One of the most basic—yet powerful—tools in all of science and medicine is the microscope. The Fletcher Lab at the University of California, Berkeley, designed equipment to turn the camera of a standard cell phone into a diagnostic-quality microscope with a magnification of 5x-60x. Cell-phone microscopy enables visualization of samples, followed by capture, organization, and transmission of images critical for diagnosis. This technology is applicable in a wide range of applications beyond diagnostic medicine.
Started as a CITRIS seed-funded project, the CellScope underwent international field testing in the DR Congo during the summer of 2008. Researchers have been able to build functional prototypes and demonstrate high-quality microscopy from the CellScope. Prototypes have demonstrated diagnostic-quality imaging of tuberculosis, malaria, and sickle cell disease. The research resulted a journal publication along with wide coverage in new media outlets.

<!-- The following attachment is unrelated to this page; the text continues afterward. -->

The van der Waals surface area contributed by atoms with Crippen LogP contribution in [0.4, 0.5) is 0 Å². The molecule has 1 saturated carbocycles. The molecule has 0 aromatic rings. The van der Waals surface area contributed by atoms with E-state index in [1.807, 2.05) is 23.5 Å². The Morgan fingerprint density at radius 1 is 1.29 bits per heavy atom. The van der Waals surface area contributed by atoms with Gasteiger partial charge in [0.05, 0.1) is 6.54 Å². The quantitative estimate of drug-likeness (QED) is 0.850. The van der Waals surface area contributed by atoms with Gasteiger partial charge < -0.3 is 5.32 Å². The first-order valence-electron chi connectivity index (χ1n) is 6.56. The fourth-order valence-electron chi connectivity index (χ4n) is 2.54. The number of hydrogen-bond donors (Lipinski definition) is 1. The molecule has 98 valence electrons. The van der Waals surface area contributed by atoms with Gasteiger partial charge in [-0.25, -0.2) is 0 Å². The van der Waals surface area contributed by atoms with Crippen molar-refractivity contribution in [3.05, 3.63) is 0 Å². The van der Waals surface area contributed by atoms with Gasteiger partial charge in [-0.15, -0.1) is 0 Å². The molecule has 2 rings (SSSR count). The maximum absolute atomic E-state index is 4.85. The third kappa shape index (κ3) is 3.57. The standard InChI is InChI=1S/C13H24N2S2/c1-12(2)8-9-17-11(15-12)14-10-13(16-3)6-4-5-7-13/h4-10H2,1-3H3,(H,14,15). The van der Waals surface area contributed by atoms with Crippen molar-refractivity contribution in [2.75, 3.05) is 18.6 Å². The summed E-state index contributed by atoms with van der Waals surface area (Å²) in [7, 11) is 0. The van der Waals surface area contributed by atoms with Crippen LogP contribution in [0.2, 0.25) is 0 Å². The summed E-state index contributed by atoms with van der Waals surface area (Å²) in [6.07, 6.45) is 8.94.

The project won the Vodafone Innovation competition in 2009, and continuing work is being funded by Intel, Vodafone, The Bill and Melinda Gates Foundation, and the Blum Center. The research team is now incorporated and went through Rock Health’s first class in San Francisco in 2011. Future CellScope products will leverage the platform for throat and skin exams and non-clinical applications including consumer skincare. The system is currently in pilot testing with doctors in the Bay Area.